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Melissa Etheridge, Tammy Lynn Michaels, and Breaking Up in the Era of the Blog

I applaud Michaels' bravery as she deals with her hurt, but I know that I'd rather deal with my own pain offline, where there's no record of it happening.
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Recently, musician Melissa Etheridge announced that she and her wife, actress Tammy Lynn Michaels, had split up. She called the breakup amicable and said that they planned to continue raising their two young children together. However, Michaels doesn't seem to want to go along with Etheridge's story. She posted a poem on her blog, Hollywood Farm Girl, last Thursday, and the poem's title - "no more censorship for me?" - hinted at what the rest of the post contained. Here are some choice selections from the poem:

secrets, with-holding,
whispering to all but
the one whom holds the vows
and the toddlers

you withdrew your hands
from family and intimacy
to pluck those strings more

so thank you for telling an interviewer
that you WON'T censor me on my blog
(i thought i was to say nothing, my bad)

cuz i did not go anywhere, honey.
and you and i both know it
please stop telling the press it was mutual-

I had two thoughts after I read this poem. The first one was oh snap. The second was, breaking up sucks even more when you have to do it on the internet.

Last week, my longtime boyfriend and I broke up. Along with all the other shitty things that come along with a breakup, like giving back each others' stuff, we had to delete our "in a relationship" status on Facebook. Although we both removed that from our respective feeds, several people still saw the status change and thus learned about our breakup not from us but from the internet.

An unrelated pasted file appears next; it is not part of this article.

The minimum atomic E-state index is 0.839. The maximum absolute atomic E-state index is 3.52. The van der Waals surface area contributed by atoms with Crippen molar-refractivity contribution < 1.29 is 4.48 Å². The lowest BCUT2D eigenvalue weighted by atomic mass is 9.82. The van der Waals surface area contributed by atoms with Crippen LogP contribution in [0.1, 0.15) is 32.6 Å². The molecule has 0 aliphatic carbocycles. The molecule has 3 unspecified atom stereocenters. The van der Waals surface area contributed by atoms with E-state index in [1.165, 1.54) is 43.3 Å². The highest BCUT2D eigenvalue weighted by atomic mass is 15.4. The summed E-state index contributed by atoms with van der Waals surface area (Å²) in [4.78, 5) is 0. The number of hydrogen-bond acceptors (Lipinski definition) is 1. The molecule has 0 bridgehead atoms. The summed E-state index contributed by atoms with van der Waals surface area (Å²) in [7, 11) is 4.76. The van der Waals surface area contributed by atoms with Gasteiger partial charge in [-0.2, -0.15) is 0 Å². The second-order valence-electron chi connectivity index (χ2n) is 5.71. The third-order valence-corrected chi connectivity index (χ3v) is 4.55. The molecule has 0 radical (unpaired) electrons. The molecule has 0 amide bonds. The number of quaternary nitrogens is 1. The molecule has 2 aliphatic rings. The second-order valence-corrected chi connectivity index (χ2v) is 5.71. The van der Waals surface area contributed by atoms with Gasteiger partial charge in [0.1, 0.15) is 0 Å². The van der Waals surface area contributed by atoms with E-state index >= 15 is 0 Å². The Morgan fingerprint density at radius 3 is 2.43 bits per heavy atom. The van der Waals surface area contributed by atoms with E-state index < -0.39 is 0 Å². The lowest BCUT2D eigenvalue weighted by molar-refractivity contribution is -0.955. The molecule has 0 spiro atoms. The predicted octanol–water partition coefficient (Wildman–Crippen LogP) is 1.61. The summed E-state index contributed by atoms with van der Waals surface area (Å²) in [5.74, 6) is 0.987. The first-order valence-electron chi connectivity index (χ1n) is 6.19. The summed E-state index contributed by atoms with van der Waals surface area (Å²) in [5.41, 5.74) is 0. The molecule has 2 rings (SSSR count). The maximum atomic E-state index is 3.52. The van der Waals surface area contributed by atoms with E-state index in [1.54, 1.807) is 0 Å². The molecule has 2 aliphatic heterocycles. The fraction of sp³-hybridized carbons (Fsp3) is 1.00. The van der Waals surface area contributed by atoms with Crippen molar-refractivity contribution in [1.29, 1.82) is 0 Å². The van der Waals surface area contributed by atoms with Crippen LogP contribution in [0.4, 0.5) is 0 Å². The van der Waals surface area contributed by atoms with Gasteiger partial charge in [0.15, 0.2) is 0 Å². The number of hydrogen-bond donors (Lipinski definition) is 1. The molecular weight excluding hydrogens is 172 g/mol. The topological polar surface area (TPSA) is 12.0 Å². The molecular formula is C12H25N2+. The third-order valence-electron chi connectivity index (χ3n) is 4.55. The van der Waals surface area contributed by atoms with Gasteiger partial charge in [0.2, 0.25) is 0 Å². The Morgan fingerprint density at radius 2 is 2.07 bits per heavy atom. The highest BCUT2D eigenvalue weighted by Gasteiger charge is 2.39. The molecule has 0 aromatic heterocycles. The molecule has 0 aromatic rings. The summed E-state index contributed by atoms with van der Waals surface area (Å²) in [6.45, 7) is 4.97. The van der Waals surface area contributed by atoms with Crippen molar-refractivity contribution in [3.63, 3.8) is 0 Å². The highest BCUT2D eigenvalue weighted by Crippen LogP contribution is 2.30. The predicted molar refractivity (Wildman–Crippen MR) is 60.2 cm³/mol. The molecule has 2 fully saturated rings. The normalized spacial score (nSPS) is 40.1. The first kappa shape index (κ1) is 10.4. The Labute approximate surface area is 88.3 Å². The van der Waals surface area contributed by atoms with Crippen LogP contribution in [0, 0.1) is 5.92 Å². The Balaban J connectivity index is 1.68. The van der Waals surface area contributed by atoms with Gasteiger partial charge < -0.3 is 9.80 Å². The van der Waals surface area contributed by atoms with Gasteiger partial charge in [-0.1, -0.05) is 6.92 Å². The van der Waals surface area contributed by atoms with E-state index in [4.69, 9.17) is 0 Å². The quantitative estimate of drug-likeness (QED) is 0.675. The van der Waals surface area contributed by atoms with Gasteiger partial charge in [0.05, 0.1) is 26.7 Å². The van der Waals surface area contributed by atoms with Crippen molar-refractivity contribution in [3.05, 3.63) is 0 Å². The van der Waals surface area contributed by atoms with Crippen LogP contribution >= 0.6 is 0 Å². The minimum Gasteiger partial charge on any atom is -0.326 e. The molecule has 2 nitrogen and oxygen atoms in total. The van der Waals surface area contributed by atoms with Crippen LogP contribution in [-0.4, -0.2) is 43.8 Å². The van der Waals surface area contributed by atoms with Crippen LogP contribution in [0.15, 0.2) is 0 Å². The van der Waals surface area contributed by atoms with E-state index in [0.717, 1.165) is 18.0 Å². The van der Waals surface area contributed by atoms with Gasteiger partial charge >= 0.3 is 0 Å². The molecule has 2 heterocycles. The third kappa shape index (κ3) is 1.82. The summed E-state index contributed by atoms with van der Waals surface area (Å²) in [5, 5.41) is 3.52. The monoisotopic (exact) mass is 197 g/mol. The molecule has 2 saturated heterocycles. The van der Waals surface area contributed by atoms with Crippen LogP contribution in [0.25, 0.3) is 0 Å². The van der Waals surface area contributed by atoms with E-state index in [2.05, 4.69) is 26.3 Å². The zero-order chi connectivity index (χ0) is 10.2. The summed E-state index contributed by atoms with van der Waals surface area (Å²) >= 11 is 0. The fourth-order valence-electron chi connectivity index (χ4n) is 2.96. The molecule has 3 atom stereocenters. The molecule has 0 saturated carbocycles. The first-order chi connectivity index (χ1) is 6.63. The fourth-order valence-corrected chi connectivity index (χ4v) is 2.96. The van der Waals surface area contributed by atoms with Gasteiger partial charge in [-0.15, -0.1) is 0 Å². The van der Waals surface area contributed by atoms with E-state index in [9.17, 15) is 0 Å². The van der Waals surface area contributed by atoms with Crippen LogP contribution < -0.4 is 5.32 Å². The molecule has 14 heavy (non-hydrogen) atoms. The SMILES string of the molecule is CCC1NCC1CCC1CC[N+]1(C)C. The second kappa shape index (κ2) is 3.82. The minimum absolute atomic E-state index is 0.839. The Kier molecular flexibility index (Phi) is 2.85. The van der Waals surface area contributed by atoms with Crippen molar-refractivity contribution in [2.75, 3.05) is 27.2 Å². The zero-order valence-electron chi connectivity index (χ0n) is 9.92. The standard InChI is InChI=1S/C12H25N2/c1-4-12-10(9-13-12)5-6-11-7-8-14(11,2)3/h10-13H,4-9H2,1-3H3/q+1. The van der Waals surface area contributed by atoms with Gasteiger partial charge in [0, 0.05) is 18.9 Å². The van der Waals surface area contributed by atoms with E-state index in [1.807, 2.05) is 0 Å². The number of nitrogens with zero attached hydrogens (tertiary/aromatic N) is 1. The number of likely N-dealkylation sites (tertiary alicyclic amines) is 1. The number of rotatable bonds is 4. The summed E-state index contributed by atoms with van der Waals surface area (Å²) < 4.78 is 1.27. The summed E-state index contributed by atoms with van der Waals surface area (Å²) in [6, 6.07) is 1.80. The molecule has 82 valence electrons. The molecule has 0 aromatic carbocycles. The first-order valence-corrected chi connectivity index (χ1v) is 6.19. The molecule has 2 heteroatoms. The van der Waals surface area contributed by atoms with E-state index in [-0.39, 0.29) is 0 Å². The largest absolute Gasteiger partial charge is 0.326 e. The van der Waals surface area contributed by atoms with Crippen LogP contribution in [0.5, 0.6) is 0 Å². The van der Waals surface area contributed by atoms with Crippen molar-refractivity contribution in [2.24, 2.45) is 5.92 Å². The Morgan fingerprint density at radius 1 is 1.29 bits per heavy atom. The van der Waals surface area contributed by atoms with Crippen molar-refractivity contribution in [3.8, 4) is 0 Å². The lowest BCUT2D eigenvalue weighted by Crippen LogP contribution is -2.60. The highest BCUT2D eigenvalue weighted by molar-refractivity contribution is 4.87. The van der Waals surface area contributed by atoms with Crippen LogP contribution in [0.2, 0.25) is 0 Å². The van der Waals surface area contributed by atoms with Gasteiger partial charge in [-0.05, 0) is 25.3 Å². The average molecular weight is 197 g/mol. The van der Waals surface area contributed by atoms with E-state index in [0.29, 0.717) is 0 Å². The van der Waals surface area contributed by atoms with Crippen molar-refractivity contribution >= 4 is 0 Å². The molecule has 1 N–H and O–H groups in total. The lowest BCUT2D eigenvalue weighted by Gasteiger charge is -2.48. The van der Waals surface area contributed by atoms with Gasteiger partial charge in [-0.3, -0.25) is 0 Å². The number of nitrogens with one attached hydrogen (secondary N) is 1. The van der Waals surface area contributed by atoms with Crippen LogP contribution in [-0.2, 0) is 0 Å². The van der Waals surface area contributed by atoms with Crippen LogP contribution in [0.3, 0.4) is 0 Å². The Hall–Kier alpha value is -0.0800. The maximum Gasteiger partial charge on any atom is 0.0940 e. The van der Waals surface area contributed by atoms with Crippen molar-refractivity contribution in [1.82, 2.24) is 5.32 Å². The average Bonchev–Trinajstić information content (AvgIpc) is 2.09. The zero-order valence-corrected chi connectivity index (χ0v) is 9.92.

How much should we say about our breakups and other major life events online? Tons of people keep blogs, like Tammy Lynn Michaels does, but unlike her most of the people who keep blogs about their lives aren't famous and don't have many readers. Until recently, I maintained a personal blog, and it was mostly just pictures and lists and things I wanted to remember, and the only people who read it were people who know me in real life. I know as well as anyone that writing about hard times is a way to heal, but there's a reason I have a paperbound journal in addition to a web platform. There's a snippet from the Adrienne Rich poem "North American Time" that seems particularly relevant here:

I am thinking this in a country where words are stolen out of mouths as bread is stolen out of mouths where poets don't go to jail for being poets, but for being dark-skinned, female, poor. I am writing this in a time when anything we write can be used against those we love where the context is never given though we try to explain, over and over For the sake of poetry at least I need to know these things

Rich is right - and I wish more people in the public eye would take her words to heart. When you write something or say something in an interview, you should not be completely shocked when your words are taken out of context and used against you. I applaud Michaels' bravery as she deals with her hurt, but I know that I'd rather deal with my own pain offline, where there's no record of it happening.

Cross-posted from TheGloss